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Chester County Press

Township may soon back out of delayed land easement deal

05/17/2016 01:21PM ● By Richard Gaw
By Richard L. Gaw
Staff Writer

On Feb, 23, 2015, the New Garden Township Board of Supervisors voted 3-2 to enter into negotiations to purchase the 178-acre Green Valley Farm in the township for $2.3 million, for the purpose of placing a conservation easement on it.
More than 15 months later, the deal has yet to be finalized, a delay that has prompted a few township officials to express concern that the township is committing big bucks to an agreement that has become known more for its tardiness than its potential.
At the board's meeting on May 16, supervisor Pat Little – the most vocal opponent of the Green Valley Farm easement – requested that the board enter into a motion to reconsider the easement deal, at its next meeting on June 20. The board agreed to the motion.
The site is currently owned in part by former supervisor Warren Reynolds, who began discussions with the township's Open Space Review Board three years ago, for the purpose of preserving the land in perpetuity. 
Little first suggested this motion at the board's Jan. 19 meeting, but withdrew the motion after Tom Johnson and George Elser, attorneys representing the Reynolds family, spent 45 minutes explaining the reasons for the delay, and telling the supervisors that a final agreement would be reached by the end of February.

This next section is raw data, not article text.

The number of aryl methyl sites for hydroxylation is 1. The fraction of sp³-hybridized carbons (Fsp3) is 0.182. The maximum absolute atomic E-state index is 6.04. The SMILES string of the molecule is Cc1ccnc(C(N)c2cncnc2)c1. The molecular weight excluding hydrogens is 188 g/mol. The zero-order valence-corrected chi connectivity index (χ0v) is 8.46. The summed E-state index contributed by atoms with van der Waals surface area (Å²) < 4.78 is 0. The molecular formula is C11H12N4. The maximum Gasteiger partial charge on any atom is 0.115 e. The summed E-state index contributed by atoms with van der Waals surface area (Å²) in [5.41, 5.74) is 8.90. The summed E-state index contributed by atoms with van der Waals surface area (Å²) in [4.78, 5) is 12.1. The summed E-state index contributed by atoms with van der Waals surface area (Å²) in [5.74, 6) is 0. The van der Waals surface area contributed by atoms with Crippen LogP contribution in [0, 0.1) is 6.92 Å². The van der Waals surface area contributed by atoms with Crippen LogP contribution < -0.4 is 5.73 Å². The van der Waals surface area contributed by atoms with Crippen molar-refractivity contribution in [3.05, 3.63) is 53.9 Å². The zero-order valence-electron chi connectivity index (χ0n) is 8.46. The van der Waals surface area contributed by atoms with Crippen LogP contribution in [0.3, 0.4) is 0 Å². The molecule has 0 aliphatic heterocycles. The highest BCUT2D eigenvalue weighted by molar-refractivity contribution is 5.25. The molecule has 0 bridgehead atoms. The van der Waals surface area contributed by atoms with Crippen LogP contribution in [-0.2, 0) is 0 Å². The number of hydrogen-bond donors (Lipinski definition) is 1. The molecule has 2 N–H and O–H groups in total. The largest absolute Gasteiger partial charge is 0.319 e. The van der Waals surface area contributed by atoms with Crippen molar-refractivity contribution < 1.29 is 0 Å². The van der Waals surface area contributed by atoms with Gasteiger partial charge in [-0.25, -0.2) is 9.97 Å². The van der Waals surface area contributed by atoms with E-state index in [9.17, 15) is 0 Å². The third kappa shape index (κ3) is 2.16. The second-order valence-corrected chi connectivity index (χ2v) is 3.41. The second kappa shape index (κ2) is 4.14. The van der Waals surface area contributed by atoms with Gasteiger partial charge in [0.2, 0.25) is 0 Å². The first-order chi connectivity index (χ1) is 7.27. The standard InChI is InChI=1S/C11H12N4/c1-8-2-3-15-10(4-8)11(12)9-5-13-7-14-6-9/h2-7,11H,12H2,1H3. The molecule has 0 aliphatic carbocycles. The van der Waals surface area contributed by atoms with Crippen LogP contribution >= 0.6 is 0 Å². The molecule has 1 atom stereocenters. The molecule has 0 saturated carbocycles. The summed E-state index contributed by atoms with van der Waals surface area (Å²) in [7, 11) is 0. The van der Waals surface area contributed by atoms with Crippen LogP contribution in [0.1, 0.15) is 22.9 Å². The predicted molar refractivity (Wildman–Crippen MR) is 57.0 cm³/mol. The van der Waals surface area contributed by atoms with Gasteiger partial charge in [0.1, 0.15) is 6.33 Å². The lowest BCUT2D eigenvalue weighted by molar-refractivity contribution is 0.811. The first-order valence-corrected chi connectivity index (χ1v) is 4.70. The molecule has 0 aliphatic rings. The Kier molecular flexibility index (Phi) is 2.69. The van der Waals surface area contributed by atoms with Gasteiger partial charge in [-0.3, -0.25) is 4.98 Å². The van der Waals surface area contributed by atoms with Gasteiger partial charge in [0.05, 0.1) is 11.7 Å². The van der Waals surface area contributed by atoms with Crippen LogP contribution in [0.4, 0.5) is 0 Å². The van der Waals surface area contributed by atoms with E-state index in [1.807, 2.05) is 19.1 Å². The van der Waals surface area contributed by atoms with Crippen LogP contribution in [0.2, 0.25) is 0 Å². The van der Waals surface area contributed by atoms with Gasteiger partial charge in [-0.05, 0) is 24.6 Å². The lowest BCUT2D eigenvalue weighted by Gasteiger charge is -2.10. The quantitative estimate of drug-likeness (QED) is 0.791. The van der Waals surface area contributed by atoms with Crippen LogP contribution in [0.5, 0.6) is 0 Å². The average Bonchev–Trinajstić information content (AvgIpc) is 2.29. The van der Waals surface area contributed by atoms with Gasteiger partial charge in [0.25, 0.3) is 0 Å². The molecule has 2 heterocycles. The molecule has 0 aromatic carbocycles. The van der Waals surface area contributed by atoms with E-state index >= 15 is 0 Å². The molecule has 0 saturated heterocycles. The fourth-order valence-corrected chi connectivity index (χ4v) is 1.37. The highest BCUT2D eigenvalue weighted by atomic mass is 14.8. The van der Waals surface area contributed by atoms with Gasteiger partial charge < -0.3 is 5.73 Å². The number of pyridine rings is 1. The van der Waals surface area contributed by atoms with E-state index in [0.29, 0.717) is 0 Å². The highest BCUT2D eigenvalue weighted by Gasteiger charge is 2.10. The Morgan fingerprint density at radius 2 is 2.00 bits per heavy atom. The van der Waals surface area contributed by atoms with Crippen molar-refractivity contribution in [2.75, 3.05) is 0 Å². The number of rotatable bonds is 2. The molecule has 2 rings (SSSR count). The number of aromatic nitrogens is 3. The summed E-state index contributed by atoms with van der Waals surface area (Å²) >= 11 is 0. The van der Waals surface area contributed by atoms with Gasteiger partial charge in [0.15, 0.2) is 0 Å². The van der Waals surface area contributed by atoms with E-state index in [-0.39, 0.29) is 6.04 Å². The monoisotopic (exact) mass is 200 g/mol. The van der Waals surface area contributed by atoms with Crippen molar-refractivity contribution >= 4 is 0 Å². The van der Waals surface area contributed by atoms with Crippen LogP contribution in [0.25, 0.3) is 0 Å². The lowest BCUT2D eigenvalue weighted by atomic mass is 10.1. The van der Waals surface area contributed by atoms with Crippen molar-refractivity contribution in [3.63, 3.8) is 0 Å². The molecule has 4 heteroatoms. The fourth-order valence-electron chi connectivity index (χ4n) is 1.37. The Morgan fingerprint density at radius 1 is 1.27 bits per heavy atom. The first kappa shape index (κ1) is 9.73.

Johnson called the negotiation for the easement “a complicated process,” due mainly to the fact that the property is owned by Reynolds, a guardianship for his brother, and by two trusts, with different beneficiaries. The process is further complicated by Reynolds currently serving a state prison sentence for the possession of more than 500 images of child pornography.
“They (the attorneys for the Reynolds family) met with us in January and said it would be done by February or March,” Little said at the May 16 meeting. “I have worked very closely with (Township Solicitor Vince Pompo) on this, and he finally agreed with me to proceed, because we don't have an idea of what's going on, or know how long this is going to go. This is a business decision.”
The property, eight contiguous parcels, is located north of Route 41 and is bordered by Penn Green Road on its western edge, Old Baltimore Pike on its northern border, and the area behind the commercial and residential development along Newark Road, on its eastern edge. It offers more than 30 acres of mature woodland, large ponds, streams, existing paths and scenic vistas which can be seen from Penn Green Road. It contains the former site of a dairy farm, and an historic home built in 1740, which has been in the Reynolds family since 1904.
The acquisition of the property is scheduled to be paid for out of the township's Open Space Fund, the account balance of which stands at $2.27 million, and annually generates about $400,000 in revenue. The initial payment will comprise 37 percent of the total cost for the easement, which will be followed by the remaining 63 percent of the total cost, which will be paid in equal installments over the next three years.